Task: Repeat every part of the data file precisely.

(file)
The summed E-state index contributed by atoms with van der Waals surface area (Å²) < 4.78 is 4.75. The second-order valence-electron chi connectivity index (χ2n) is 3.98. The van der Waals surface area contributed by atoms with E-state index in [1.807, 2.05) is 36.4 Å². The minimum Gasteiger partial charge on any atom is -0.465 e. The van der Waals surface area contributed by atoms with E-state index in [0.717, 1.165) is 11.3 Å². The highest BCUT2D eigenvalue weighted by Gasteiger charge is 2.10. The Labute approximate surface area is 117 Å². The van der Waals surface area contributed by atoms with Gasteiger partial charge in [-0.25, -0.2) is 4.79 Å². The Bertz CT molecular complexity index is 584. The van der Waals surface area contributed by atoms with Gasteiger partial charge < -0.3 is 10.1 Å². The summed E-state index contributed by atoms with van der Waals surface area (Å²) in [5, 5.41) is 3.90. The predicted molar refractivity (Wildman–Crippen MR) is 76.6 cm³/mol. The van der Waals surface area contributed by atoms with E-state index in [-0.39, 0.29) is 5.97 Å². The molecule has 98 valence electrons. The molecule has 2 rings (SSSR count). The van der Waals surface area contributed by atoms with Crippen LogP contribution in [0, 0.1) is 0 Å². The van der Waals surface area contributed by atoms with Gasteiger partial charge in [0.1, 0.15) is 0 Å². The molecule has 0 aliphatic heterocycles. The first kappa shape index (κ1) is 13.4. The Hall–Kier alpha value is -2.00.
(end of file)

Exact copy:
The summed E-state index contributed by atoms with van der Waals surface area (Å²) < 4.78 is 4.75. The second-order valence-electron chi connectivity index (χ2n) is 3.98. The van der Waals surface area contributed by atoms with E-state index in [1.807, 2.05) is 36.4 Å². The minimum Gasteiger partial charge on any atom is -0.465 e. The van der Waals surface area contributed by atoms with E-state index in [0.717, 1.165) is 11.3 Å². The highest BCUT2D eigenvalue weighted by Gasteiger charge is 2.10. The Labute approximate surface area is 117 Å². The van der Waals surface area contributed by atoms with Gasteiger partial charge in [-0.25, -0.2) is 4.79 Å². The Bertz CT molecular complexity index is 584. The van der Waals surface area contributed by atoms with Gasteiger partial charge < -0.3 is 10.1 Å². The summed E-state index contributed by atoms with van der Waals surface area (Å²) in [5, 5.41) is 3.90. The predicted molar refractivity (Wildman–Crippen MR) is 76.6 cm³/mol. The van der Waals surface area contributed by atoms with E-state index in [-0.39, 0.29) is 5.97 Å². The molecule has 98 valence electrons. The molecule has 2 rings (SSSR count). The van der Waals surface area contributed by atoms with Crippen LogP contribution in [0, 0.1) is 0 Å². The van der Waals surface area contributed by atoms with Gasteiger partial charge in [0.1, 0.15) is 0 Å². The molecule has 0 aliphatic heterocycles. The first kappa shape index (κ1) is 13.4. The Hall–Kier alpha value is -2.00.